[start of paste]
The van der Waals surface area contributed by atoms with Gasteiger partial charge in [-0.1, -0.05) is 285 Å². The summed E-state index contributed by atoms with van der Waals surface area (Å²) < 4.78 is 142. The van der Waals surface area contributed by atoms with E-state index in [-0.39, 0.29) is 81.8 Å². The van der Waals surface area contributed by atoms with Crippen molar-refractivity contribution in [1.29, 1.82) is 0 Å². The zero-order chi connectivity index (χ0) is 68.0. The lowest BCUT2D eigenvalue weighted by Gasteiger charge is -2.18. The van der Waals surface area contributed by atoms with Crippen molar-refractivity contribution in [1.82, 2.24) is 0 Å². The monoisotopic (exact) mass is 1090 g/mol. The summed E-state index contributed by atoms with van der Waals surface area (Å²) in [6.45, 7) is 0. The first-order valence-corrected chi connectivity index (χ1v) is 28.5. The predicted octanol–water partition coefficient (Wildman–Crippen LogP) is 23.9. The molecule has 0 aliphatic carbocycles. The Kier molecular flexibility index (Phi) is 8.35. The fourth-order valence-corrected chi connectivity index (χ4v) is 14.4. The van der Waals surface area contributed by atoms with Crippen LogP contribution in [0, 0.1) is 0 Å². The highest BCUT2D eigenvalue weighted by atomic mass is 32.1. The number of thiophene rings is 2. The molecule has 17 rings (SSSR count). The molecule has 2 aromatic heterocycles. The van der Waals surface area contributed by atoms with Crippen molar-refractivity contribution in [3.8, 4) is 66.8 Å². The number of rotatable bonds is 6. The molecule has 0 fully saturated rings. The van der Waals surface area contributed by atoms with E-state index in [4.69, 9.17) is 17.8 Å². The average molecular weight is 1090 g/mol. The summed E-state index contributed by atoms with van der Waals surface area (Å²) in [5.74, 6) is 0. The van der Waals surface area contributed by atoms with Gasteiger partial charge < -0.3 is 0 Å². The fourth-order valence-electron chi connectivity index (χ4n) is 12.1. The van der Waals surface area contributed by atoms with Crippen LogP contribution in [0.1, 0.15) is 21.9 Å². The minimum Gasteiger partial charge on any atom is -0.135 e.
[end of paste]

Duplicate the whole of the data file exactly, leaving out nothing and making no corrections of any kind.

The van der Waals surface area contributed by atoms with Gasteiger partial charge in [-0.1, -0.05) is 285 Å². The summed E-state index contributed by atoms with van der Waals surface area (Å²) < 4.78 is 142. The van der Waals surface area contributed by atoms with E-state index in [-0.39, 0.29) is 81.8 Å². The van der Waals surface area contributed by atoms with Crippen molar-refractivity contribution in [1.29, 1.82) is 0 Å². The zero-order chi connectivity index (χ0) is 68.0. The lowest BCUT2D eigenvalue weighted by Gasteiger charge is -2.18. The van der Waals surface area contributed by atoms with Crippen molar-refractivity contribution in [1.82, 2.24) is 0 Å². The monoisotopic (exact) mass is 1090 g/mol. The summed E-state index contributed by atoms with van der Waals surface area (Å²) in [6.45, 7) is 0. The first-order valence-corrected chi connectivity index (χ1v) is 28.5. The predicted octanol–water partition coefficient (Wildman–Crippen LogP) is 23.9. The molecule has 0 aliphatic carbocycles. The Kier molecular flexibility index (Phi) is 8.35. The fourth-order valence-corrected chi connectivity index (χ4v) is 14.4. The van der Waals surface area contributed by atoms with Crippen LogP contribution in [0, 0.1) is 0 Å². The highest BCUT2D eigenvalue weighted by atomic mass is 32.1. The number of thiophene rings is 2. The molecule has 17 rings (SSSR count). The molecule has 2 aromatic heterocycles. The van der Waals surface area contributed by atoms with Crippen molar-refractivity contribution in [3.8, 4) is 66.8 Å². The number of rotatable bonds is 6. The molecule has 0 fully saturated rings. The van der Waals surface area contributed by atoms with E-state index in [4.69, 9.17) is 17.8 Å². The average molecular weight is 1090 g/mol. The summed E-state index contributed by atoms with van der Waals surface area (Å²) in [5.74, 6) is 0. The van der Waals surface area contributed by atoms with Gasteiger partial charge < -0.3 is 0 Å². The fourth-order valence-electron chi connectivity index (χ4n) is 12.1. The van der Waals surface area contributed by atoms with Crippen LogP contribution in [0.1, 0.15) is 21.9 Å². The minimum Gasteiger partial charge on any atom is -0.135 e.